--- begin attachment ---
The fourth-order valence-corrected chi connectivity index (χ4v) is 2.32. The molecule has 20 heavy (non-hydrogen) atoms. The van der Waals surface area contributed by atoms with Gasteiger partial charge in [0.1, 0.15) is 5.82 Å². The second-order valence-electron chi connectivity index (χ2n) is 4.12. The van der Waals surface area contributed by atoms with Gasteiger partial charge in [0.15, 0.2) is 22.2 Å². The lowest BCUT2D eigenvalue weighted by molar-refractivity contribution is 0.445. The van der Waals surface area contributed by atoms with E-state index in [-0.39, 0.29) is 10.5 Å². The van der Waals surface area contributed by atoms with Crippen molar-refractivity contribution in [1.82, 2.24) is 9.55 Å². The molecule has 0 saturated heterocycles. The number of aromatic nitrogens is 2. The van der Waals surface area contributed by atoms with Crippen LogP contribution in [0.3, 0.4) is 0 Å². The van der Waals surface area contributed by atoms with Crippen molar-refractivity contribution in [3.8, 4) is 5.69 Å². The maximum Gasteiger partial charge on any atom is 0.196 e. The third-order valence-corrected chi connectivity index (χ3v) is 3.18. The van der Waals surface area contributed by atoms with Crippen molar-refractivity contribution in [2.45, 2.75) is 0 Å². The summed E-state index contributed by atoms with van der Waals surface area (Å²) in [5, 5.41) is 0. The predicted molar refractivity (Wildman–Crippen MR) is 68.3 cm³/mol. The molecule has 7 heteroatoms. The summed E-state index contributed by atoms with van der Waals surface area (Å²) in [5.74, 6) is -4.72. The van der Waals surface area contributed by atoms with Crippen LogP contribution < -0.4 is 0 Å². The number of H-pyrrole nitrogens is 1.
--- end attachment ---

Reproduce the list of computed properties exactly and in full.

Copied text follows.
The fourth-order valence-corrected chi connectivity index (χ4v) is 2.32. The molecule has 20 heavy (non-hydrogen) atoms. The van der Waals surface area contributed by atoms with Gasteiger partial charge in [0.1, 0.15) is 5.82 Å². The second-order valence-electron chi connectivity index (χ2n) is 4.12. The van der Waals surface area contributed by atoms with Gasteiger partial charge in [0.15, 0.2) is 22.2 Å². The lowest BCUT2D eigenvalue weighted by molar-refractivity contribution is 0.445. The van der Waals surface area contributed by atoms with E-state index in [-0.39, 0.29) is 10.5 Å². The van der Waals surface area contributed by atoms with Crippen molar-refractivity contribution in [1.82, 2.24) is 9.55 Å². The molecule has 0 saturated heterocycles. The number of aromatic nitrogens is 2. The van der Waals surface area contributed by atoms with Crippen LogP contribution in [0.3, 0.4) is 0 Å². The van der Waals surface area contributed by atoms with Crippen molar-refractivity contribution in [3.8, 4) is 5.69 Å². The maximum Gasteiger partial charge on any atom is 0.196 e. The third-order valence-corrected chi connectivity index (χ3v) is 3.18. The van der Waals surface area contributed by atoms with Crippen molar-refractivity contribution in [2.45, 2.75) is 0 Å². The summed E-state index contributed by atoms with van der Waals surface area (Å²) in [5, 5.41) is 0. The predicted molar refractivity (Wildman–Crippen MR) is 68.3 cm³/mol. The molecule has 7 heteroatoms. The summed E-state index contributed by atoms with van der Waals surface area (Å²) in [5.74, 6) is -4.72. The van der Waals surface area contributed by atoms with Crippen LogP contribution < -0.4 is 0 Å². The number of H-pyrrole nitrogens is 1.